Batman: The Dark Knight Returns


By Frank Miller, Klaus Janson & Lynn Varley (DC Comics)
Item ISBN: 0-930289-15-3,               current ISBN: 978-1-56389-342-1

I always feel a bit daft reviewing stuff that everyone already knows about, but I’m constantly being reminded that even though somebody talks about the classics of our art-form it doesn’t mean they actually have read them.

Moreover, the great thing about comics is that they’re meant to be re-experienced, over and over and over…

So here’s a quick look at Frank Miller’s most celebrated epic: a canny mix of iconoclastic bravura and contemporary dystopian angst blending urban anxiety with bleak wish-fulfilment power-fantasies and making all us whiny liberals love it anyway…

There had been many “Last Batman” stories over the decades since his creation in 1939 but none had the telling impact of the 4-issue “Prestige Format” miniseries which ran from February to June 1986, during a period when DC were creatively on fire and could do no wrong commercially…

The subsequent collection into a complete edition did much to kick off the still tentative graphic novel market, offering a plethora of different versions at the time: hardcover, paperback, bookstore editions, foreign language editions – and an Absolute Dark Knight edition, in 2008 – all proving how a single story could be successfully monetised to the benefit of all, except the poor bewildered fans who clung tenaciously to the cruelly punishing collectors’ credo “gotta have ‘em all”…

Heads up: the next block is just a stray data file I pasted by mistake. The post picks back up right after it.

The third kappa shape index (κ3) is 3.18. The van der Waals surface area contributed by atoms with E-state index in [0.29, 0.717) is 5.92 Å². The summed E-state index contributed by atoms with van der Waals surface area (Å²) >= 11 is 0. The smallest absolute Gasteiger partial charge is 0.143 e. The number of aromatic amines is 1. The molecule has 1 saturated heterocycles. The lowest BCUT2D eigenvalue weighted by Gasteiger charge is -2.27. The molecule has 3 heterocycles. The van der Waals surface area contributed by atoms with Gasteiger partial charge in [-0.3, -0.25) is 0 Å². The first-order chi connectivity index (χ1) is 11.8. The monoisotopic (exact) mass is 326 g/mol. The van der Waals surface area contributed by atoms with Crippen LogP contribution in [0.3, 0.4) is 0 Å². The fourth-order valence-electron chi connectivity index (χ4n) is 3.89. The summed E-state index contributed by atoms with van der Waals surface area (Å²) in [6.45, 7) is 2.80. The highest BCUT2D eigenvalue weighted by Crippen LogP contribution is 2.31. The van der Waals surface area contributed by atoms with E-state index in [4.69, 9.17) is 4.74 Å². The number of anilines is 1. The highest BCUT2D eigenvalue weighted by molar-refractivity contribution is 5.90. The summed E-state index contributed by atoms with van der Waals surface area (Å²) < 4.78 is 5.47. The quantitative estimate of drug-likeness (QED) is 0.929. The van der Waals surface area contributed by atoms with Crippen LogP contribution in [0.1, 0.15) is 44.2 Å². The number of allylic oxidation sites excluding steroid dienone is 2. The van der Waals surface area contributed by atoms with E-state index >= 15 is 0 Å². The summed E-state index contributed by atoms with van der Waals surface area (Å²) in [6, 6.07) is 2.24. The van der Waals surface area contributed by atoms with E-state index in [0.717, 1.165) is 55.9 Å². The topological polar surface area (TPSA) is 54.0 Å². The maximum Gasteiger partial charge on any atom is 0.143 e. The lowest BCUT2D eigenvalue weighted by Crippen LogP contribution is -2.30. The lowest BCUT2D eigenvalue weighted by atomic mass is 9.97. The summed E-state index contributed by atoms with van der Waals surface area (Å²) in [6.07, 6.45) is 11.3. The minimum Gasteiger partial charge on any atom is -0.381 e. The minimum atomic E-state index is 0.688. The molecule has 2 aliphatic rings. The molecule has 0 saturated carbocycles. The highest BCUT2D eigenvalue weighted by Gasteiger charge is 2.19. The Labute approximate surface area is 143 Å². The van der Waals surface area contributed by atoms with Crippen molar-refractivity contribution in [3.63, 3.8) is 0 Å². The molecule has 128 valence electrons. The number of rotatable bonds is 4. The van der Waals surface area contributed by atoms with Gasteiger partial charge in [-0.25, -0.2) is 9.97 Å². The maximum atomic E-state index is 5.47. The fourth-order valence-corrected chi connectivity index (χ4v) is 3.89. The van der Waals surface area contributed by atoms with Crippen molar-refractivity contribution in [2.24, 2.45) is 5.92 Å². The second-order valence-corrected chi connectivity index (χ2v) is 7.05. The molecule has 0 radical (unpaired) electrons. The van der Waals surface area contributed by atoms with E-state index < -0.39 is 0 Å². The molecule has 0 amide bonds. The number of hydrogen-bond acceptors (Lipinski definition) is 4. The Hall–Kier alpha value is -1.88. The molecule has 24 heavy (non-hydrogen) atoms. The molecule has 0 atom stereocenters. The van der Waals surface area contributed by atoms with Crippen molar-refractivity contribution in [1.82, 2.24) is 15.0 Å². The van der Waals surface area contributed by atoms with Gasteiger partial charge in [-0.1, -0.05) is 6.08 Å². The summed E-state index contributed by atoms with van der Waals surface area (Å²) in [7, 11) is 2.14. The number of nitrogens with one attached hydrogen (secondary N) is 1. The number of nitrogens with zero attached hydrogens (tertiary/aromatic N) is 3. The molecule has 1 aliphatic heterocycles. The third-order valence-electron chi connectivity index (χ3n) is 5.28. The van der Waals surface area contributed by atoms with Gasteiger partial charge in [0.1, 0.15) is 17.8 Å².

(There are a number of editions available to this day, but I’m concentrating here on my first edition hardback from 1986. Therefore, some of the ancillary features and articles might be omitted, augmented or replaced in later releases…)

The epic transformed the character as much as the industry, with writers adapting facets of the chaos and carnage-resisting, end-of-days Caped Crusader to subsequent in-continuity tales whilst the readership spent years looking for clues in the regular comics that the story would eventually become canonical…

After Alan Moore’s Introduction ‘The Mark of the Batman’ the challenge to a civilisation in crisis begins with ‘The Dark Knight Returns’ as Gotham swelters under a crippling heat wave and ubiquitous TV pundits jabber on incessantly, disseminating what the government allows to pass for news.

Aging playboy Bruce Wayne (55 and no longer counting) has narrowly escaped blazing death during a car race, street gang The Mutants have perpetrated another ghastly atrocity and long-past-it Police Commissioner James Gordon has challenged them to a showdown before his enforced retirement in four weeks.

It’s also the tenth anniversary of the last sighting of the fabled masked vigilante the Batman

Later that night Wayne and Gordon talk over old times but the billionaire’s journey home is interrupted by a pack of Mutants…